I’ve been feeling nostalgic lately, I saw Spotlight recently. The Best Picture Oscar winner is about the investigative arm of the Boston Globe, named Spotlight, and how that team uncovered the massive child abuse and molestation scandal within the Archdiocese of Catholic Boston. Spotlight doesn’t just do an excellent job of portraying journalism at the turn of the 21st century, it also does an excellent job conveying the soon-to-be power of the internet and eventual convergence that will occur between old and new media.
My nostalgia came in watching the early aughts portrayed in hairstyles and clothing, printing presses, flip cell phones and pen to paper. The tone of the movie had a focus and intensity that is very often lacking in current movies, shows and in our current culture. There is a scene in the movie where the team is talking about the final story going to print, how there is more information than there is space in the paper. The decision is made to include a url on the “world wide web” at the end of the article where readers can go for more information. They also list a phone number for victims to call. This scene in particular is fantastic in its subtle nod to the cusp of digital convergence as we now know it. It also made me think—again— just how many directions into which our attention is being pulled today.
Spotlight chronicles and portrays living in the world of Web 1.0, where information on the internet was a one-way street, a place to get information and leave. Today we live in the world of Web 2.0, where the internet graduated to a two-way street; sharing information and receiving feedback on that information. There is now so much information pulling at the eyeballs of every user via data mining gathered from Facebook likes, searches, cookies and now from “super” cookies. Thinking about this, I could not help ask myself, “Would a story like this have been able to come out in such detail today?” The Spotlight team and their editors took time to develop and research the story, protecting themselves and the victims from retaliation from the Church. Would that kind of care be possible in today’s media landscape?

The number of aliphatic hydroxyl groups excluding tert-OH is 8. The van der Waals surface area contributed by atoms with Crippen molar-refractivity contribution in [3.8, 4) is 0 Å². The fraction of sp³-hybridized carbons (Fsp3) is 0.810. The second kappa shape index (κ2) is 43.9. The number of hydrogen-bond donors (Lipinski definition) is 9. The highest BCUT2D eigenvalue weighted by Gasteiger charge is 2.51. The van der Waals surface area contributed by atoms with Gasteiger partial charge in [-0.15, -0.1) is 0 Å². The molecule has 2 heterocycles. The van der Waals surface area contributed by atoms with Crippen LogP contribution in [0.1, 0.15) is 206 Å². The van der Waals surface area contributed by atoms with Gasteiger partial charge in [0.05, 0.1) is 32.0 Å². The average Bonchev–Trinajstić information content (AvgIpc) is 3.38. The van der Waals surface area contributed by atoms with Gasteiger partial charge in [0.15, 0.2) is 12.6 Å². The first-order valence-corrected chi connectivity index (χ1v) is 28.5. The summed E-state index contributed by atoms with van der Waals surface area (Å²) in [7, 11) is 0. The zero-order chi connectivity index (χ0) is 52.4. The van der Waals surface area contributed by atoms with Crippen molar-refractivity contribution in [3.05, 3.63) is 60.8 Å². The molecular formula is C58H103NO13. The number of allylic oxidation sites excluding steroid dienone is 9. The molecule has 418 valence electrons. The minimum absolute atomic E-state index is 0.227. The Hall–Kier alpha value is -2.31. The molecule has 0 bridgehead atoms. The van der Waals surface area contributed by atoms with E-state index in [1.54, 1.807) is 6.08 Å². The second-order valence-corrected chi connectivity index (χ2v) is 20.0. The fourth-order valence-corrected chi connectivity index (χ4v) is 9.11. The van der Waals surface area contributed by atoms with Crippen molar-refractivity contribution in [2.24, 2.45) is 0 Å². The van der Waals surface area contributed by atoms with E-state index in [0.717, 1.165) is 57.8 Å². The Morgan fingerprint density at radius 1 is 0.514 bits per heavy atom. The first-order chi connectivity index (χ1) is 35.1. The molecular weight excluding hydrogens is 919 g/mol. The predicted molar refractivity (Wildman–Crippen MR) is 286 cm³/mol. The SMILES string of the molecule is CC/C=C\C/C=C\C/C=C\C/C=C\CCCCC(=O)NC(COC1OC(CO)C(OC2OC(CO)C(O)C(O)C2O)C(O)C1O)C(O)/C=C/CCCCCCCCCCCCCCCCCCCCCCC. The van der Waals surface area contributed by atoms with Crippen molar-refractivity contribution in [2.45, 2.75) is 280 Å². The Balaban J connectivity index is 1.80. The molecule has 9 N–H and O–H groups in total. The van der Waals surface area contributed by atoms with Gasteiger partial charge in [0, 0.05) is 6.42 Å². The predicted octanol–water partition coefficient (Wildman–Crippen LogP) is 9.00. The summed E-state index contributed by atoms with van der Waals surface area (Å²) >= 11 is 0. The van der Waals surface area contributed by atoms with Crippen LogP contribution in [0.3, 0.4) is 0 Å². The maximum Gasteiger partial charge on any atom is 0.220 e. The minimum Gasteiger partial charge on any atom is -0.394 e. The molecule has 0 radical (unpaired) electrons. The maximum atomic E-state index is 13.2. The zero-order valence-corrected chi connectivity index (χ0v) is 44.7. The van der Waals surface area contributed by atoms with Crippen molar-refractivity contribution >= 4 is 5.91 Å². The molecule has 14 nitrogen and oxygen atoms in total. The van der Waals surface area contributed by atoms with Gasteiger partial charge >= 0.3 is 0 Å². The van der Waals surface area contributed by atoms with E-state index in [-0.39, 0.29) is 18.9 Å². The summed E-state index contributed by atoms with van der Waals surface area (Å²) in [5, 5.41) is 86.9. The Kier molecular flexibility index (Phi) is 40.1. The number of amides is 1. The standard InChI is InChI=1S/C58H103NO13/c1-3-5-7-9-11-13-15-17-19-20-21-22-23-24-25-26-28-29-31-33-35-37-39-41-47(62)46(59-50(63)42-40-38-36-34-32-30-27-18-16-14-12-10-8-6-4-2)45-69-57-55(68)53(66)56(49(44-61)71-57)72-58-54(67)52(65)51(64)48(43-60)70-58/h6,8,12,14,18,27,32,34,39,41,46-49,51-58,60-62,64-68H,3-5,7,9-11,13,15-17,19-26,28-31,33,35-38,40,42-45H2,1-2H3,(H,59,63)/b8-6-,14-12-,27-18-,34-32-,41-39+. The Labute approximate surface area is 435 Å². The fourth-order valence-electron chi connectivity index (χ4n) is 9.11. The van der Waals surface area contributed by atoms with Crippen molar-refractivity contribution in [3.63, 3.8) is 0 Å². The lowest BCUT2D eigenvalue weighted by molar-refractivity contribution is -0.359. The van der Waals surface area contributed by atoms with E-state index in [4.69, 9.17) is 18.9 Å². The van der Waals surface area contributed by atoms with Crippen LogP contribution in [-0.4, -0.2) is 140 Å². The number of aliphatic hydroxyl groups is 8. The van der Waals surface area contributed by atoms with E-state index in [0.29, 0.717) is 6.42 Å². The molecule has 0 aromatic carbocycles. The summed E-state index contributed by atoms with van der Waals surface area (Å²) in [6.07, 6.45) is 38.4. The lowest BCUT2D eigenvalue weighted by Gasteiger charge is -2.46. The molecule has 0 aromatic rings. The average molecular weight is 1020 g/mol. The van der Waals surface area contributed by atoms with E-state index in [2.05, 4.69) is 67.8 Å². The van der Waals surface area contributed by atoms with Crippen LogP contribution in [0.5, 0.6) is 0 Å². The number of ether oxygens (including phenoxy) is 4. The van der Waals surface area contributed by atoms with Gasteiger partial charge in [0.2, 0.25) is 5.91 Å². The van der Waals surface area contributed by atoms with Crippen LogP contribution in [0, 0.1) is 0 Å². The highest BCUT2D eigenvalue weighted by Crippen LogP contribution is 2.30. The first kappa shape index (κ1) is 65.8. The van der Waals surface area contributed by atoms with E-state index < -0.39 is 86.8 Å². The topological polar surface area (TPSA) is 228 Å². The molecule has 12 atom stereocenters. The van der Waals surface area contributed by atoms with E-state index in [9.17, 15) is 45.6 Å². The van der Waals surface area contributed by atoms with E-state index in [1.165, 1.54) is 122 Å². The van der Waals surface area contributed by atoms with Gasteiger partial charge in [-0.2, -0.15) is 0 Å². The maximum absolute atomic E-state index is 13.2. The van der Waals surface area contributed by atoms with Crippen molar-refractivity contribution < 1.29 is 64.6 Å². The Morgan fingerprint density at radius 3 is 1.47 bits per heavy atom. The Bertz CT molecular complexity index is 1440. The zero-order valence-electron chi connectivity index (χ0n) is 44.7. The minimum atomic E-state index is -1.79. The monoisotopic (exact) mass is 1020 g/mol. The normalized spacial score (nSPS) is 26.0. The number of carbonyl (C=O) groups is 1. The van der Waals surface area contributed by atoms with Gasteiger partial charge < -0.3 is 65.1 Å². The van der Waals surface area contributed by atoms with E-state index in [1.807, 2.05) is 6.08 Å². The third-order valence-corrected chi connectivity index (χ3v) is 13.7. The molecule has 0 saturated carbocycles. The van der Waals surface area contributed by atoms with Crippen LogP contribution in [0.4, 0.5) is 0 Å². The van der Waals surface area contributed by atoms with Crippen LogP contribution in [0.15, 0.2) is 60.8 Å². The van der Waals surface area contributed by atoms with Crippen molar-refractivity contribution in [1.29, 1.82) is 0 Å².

Additionally, this time period in which Spotlight takes place, is also the beginning of the corporate take overs of many media outlets—AOL/TimerWarner merger, and Disney/ESPN were the two big ones, but for the most part there was, at that time, still some independence in media ownership.
And that, is what I was nostalgic for. In taking a moment to turn away from the show that is our current election season and taking a moment to turn off my electronics, I was able to focus. Focus on a movie that looked back at a time when we were really able to focus…intensely, able to engross ourselves in specific content and focus on learning about an issue. That is something worth remembering to do.